Scott Cooper, an engineer, and former professional triathlete, recently joined the 4iiii team as a Product Manager. In this three-part series, he’ll tell the story of his triathlon career, and how he came to work here at 4iiii.
Most of My Friends Didn’t Understand
When you mention you are a triathlete, the conversation usually goes like this…
Friend: Have you ever done that one in Hawaii?
Friend: How far is that?
Me: 3.8km swim, 180km bike then finish it with a full marathon. It’s also usually above 40oC and up to 100km/hr winds.
That’s the big question when it comes to pursuing long distance triathlon, why do you do it?
As a kid, I was generally interested in sports but didn’t have much of a defined focus. I grew up in a small rural community where all the kids in the neighbourhood got together to play whatever sport sounded like fun. Once I got to high school, I kept up this mentality and played on most of the school teams from track to curling to rugby to golf.
During this time, I remember watching Simon Whitfield win the gold medal in triathlon at the 2000 Sydney Olympics in a wildly exciting sprint to the finish. This put in the back of my mind the idea to one day try and survive a triathlon.
My First Sprint Triathlon
Fast forward a few years and as a university student, one of my Uncles got involved with a charity triathlon and convinced me to join him in doing it. Looking back at it, it was “only” a sprint triathlon, but at the time, a 750m swim, 20km bike, and 5km run were excruciatingly brutal.
I remember seeing a few athletes at the race with Ironman tattoos and found it completely unfathomable how someone could ever survive that (at this point, I was that guy was asking, “WHY?!?”). Despite a few mishaps and some sore legs for a few days, I did pretty well and enjoyed the suffering so immediately signed up for a couple more races later that summer.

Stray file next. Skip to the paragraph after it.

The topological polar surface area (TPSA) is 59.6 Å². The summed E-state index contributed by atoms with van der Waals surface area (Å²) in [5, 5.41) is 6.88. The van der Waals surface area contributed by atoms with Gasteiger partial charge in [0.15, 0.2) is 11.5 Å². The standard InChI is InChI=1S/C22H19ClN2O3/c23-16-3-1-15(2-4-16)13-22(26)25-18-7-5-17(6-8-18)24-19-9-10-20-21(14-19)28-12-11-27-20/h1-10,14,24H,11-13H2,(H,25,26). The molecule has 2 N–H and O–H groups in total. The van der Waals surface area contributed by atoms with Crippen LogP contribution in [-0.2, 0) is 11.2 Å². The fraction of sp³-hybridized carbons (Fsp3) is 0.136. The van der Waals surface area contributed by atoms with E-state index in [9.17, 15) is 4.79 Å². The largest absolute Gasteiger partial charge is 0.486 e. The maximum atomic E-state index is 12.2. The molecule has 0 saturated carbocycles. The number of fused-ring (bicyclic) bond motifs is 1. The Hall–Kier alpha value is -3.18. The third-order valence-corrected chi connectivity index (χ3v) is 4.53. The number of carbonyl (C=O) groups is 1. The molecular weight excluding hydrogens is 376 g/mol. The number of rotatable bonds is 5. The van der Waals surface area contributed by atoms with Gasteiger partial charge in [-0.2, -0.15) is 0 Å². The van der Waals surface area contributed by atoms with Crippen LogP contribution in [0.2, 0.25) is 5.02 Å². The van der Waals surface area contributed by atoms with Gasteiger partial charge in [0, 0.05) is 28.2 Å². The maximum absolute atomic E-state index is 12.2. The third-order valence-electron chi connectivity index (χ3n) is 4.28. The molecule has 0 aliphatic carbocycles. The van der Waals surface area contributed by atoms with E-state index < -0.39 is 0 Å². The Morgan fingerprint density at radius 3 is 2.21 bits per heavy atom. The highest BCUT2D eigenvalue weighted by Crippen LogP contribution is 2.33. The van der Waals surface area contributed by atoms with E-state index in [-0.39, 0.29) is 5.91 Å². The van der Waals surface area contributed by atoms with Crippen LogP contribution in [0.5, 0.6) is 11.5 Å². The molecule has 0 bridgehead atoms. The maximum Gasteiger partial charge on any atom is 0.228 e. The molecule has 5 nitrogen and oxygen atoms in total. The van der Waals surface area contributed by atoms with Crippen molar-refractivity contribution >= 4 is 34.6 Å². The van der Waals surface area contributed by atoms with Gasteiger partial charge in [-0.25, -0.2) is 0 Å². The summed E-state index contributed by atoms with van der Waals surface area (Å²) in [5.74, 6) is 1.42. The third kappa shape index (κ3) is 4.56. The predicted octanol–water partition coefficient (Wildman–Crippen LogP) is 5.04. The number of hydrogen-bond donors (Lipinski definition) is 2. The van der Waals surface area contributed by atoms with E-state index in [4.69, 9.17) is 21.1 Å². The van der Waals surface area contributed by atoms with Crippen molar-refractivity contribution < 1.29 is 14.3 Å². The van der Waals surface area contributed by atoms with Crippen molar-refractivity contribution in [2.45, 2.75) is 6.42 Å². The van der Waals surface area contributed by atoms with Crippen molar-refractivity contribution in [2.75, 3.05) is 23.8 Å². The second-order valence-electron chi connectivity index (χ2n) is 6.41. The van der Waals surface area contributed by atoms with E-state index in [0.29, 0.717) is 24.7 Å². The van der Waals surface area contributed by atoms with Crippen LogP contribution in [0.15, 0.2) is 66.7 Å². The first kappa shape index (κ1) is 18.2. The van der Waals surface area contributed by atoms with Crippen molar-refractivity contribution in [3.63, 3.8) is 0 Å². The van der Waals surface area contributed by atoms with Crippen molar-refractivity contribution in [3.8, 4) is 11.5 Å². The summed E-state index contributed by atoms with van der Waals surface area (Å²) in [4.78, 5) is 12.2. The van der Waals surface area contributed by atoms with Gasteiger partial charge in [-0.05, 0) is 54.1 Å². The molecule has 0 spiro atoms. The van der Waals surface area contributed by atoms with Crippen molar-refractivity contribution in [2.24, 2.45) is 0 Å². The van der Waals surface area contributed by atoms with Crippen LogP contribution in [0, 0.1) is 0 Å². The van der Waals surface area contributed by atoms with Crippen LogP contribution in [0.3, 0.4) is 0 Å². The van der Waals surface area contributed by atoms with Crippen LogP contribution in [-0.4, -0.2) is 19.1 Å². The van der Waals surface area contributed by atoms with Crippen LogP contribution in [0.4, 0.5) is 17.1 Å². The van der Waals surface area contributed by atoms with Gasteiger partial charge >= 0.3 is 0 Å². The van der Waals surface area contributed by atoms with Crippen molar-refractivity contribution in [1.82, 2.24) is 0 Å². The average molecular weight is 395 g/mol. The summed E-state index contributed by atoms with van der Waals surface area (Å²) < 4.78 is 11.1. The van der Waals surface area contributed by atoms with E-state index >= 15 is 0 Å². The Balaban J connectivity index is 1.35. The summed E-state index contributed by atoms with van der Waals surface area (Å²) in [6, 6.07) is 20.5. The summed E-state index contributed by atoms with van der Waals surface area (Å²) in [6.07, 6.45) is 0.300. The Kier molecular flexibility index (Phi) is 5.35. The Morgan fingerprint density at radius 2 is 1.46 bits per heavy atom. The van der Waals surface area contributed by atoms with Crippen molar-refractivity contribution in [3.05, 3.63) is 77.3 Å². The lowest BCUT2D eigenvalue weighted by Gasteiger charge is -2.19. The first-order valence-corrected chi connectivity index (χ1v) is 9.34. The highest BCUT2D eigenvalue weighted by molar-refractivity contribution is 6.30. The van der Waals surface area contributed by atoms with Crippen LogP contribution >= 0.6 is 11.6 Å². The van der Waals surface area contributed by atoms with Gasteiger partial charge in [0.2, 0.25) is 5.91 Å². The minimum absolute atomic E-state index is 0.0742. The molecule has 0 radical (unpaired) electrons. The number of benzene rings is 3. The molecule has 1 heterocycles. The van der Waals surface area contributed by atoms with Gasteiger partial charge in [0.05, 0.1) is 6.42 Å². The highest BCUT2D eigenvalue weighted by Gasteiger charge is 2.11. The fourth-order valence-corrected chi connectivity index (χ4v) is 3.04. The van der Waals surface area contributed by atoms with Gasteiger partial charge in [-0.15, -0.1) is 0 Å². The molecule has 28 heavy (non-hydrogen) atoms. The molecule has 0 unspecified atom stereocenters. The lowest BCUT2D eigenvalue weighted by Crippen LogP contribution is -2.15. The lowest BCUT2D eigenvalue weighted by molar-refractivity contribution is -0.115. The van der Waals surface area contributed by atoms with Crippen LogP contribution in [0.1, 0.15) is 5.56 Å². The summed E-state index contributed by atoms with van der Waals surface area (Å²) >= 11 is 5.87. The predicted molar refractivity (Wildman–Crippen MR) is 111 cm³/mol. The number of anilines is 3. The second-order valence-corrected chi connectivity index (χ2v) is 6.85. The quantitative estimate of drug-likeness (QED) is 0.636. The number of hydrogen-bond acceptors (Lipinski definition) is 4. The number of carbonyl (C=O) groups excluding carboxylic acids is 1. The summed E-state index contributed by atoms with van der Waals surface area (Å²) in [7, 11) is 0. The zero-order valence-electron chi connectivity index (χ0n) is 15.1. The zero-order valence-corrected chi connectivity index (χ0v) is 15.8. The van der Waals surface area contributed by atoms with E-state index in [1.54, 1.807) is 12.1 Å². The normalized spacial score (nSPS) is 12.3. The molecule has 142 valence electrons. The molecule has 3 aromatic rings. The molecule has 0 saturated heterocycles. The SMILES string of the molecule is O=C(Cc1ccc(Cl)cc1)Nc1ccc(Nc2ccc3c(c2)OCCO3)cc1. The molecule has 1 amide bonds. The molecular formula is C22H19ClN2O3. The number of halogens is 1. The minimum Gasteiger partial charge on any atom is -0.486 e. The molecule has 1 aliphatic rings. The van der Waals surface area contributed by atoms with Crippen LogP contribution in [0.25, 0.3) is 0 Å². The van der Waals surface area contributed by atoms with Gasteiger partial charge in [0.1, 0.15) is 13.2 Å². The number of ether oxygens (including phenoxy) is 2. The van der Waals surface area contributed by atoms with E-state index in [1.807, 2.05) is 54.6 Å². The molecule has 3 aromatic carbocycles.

A Peer Group of Fellow Triathletes
That fall, I joined the McGill University Triathlon Club and was greeted by an inclusive community that shared a twisted love of suffering and working hard. This is where I began to learn the importance of proper training, interval workouts, season periodization, nutrition strategies and how a foam roller can quickly become your best friend.
It also spurred on an interest of better understanding physiology and was the start of a years-long pursuit of pushing my body to its absolute limit to see what I was truly capable of. In that second summer of racing, I qualified for the ITU Age Group World Championships and with that, was totally hooked!
From Olympic to Ironman
As the years ticked by, each increase in race distance never seemed that bad so I went from sprint to Olympic to half-Ironman to full Ironman distance triathlons, progressing to a longer event each season. In my first race in 2009, I took 5 minutes just trying to get a shirt on in transition (important life lesson: tight-fitting athletic shirts are not easy to put on when wet) and managed to progress to racing as a professional Ironman athlete in 2017.
I started by occasionally going for a casual ride, run or swim to reaching a peak of over 40 hours of training per week in my biggest training blocks as a pro. Racing took me all over the world with races in China, multiple trips to the EU and all across Canada and the United States.
The Question of Why
Along the way, I hit incredible highs with top finishes in the Ironman World Championships. I also met with countless setbacks and lows, including shattering my shoulder in a bike accident which needed to be rebuilt with metal plates and screws.
Through this rollercoaster, pushing my body to its limit and trying to reach my potential was always my driving force. This was the motivation that got me out of bed for those early mornings and making the sacrifices it took to compete at the highest level.
That is my long answer to the simple question, “Why?”
More to Come
In the next post, I’ll talk about how during that time I also pursued a Ph.D. in Engineering, while sharing my knowledge with other athletes as a cycling and triathlon coach. In future posts, I’ll share triathlon training tips and workouts, for distances from sprint to Ironman.